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Spend Your Worries, Don’t Save Them

I’ve been going to therapy for 8 years. Ever since I was 27 and I had moved back home from being abroad, and then was dumped by my then on and off again boyfriend, and then experienced my first major episode of depression. I was in a dark place. The light eventually came. But it was dark. For a while.

I’ve seen different therapists throughout these past 8 years. But my most recent one- the woman who I hired in Dec 2020 in the thick of my COVID mental health state- recently told me that I suffered from chronic anxiety and that I should consider going on medication.

Medication?! But I studied positive psychology. And I meditate every day. And I do yoga. And did I mention that I run peer social and emotional support groups for my job? How could I possibly need medication?

Turns out I did. And it helped. As much as I work hard to de-stigmatize mental health for others, I still need to work on de-stigmatizing it for myself. Which meant being open to turning to tools outside of myself for help.

But that’s not really what this article is about. Medication is for some, not for all. Anxiety happens to all, but is only chronic for some.

I also recently spoke to a psychiatrist. Turns out antidepressants are much easier to obtain than you’d hope they would be, but perfecting the dosage and managing the symptoms is the niche work of a psychiatrist.

My psychiatrist said something that stuck with me so much that I decided to title this article after it: “Spend your worries, don’t save them.

Everyone has worries. Most of us had A LOT of them these past two years. Maybe too many to handle. And many of us- myself included- create these fictitious worry bank accounts. The more worries we collect during the day, the thicker our worry bank accounts become at night. Which can lead to worry wealth- which is not a kind of wealth you want to have. It’s the kind that for the most part you can ignore or distract yourself from during the day, but that can eat you alive at night.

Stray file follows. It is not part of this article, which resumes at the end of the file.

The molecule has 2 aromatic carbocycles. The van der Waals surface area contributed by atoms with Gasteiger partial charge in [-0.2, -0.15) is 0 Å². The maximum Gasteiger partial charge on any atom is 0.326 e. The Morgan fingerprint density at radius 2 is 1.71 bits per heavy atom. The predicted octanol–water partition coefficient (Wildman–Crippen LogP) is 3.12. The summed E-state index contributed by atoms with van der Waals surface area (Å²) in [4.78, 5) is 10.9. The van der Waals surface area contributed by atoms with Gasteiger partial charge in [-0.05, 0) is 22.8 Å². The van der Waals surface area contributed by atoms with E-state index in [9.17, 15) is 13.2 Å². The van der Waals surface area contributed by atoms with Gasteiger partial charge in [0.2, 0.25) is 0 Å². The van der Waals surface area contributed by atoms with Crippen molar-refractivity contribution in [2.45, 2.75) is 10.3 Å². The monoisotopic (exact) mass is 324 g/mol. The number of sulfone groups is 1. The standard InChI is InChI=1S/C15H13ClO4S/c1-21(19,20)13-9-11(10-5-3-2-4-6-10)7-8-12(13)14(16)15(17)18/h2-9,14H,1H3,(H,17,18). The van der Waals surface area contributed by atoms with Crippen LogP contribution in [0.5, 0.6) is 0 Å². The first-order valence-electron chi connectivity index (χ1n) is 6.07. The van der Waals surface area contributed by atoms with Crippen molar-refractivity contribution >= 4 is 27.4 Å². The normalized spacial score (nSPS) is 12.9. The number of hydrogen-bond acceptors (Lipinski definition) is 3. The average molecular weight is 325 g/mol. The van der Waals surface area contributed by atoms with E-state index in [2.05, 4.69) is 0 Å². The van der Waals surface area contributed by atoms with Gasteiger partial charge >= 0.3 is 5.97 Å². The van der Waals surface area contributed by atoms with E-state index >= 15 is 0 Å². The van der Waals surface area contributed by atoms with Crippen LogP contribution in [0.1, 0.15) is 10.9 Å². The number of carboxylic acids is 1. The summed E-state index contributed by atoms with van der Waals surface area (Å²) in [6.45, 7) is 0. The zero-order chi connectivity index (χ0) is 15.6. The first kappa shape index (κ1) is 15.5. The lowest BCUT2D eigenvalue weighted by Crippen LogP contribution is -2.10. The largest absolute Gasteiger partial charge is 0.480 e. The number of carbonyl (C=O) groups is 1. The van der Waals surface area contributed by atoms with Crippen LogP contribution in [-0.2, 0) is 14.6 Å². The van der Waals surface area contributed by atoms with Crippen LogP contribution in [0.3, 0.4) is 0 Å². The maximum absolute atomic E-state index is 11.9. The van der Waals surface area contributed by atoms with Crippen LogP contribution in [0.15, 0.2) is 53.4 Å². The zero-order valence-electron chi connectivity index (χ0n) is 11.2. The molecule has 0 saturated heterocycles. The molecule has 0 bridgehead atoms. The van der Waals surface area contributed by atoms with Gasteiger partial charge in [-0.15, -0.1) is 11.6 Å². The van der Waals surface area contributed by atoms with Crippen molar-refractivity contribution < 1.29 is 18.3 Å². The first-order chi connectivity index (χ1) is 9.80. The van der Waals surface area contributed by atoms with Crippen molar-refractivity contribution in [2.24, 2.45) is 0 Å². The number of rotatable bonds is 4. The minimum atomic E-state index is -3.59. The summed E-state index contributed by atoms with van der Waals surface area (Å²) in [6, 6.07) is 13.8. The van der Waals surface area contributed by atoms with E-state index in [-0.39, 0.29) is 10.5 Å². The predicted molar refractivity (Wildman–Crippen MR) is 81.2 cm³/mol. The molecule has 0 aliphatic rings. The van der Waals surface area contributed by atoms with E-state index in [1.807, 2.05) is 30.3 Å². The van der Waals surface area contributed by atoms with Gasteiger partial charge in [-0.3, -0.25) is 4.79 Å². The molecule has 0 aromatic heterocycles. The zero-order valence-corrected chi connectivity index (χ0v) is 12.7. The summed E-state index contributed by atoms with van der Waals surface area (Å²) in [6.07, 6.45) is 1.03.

Which is what happens to me. Almost every night. Pre-medication, like clockwork, I would wake up at 3am, and toss and turn from 3 until about 5am. Worrying. About work. About my relationships. About conversations that may or may have not happened. About future events that most likely will NOT happen. About finances. About failing. About being abandoned. About people being disappointed in me. About me being mad at people. About the world. About chores. About whether I’m normal or whether something is wrong with me. Usually by 5am I conclude that something is in fact wrong with me. And by 8am when I really need to wake up, I decide I’m normal again.

And then the day follows. And little worries collect- I need to call the landlord, the toilet is making that sound again. Or big worries- I really should freeze my eggs. But I stow them away in my worry bank account because I have work to do or people to go see. And then night comes again. And I go to bed. And my brain decides to log into that worry bank account to see how much worry money is sitting there.

So, yes, I am really good at saving my worries. But spending them...? I’ve thought a lot about what this could mean after my psychiatrist said this to me. I think spending worries means sharing them. With your journal. With your to-do list. With your spouse. With your friends. With your mom. With your CIRCLE. And this is exactly what my Collective members do with one another in CIRCLE- we share our most vulnerable and most real worries. And we listen to one another. Without judgment. Or without an agenda to problem solve. After all, sharing is caring. And listening is medicine.

Heck, I’m even “spending my worries” right now by writing this article and sharing it all with you. Now you know- that I’m a 35-year-old woman with insomnia, an anxiety disorder, antidepressants, and a list of worries, one of which includes freezing my eggs. I hope that made you laugh, even if it also made you feel uncomfortable.

The truth is worrying is something us humans are pretty good at. So is connecting with others. So what if we used our worries to connect with others? And this was the exact thought in mind when I designed the Collective experience.

If you are interested in joining a Collective to “spend” your worries and share them with others in CIRCLE, let’s chat over tea.

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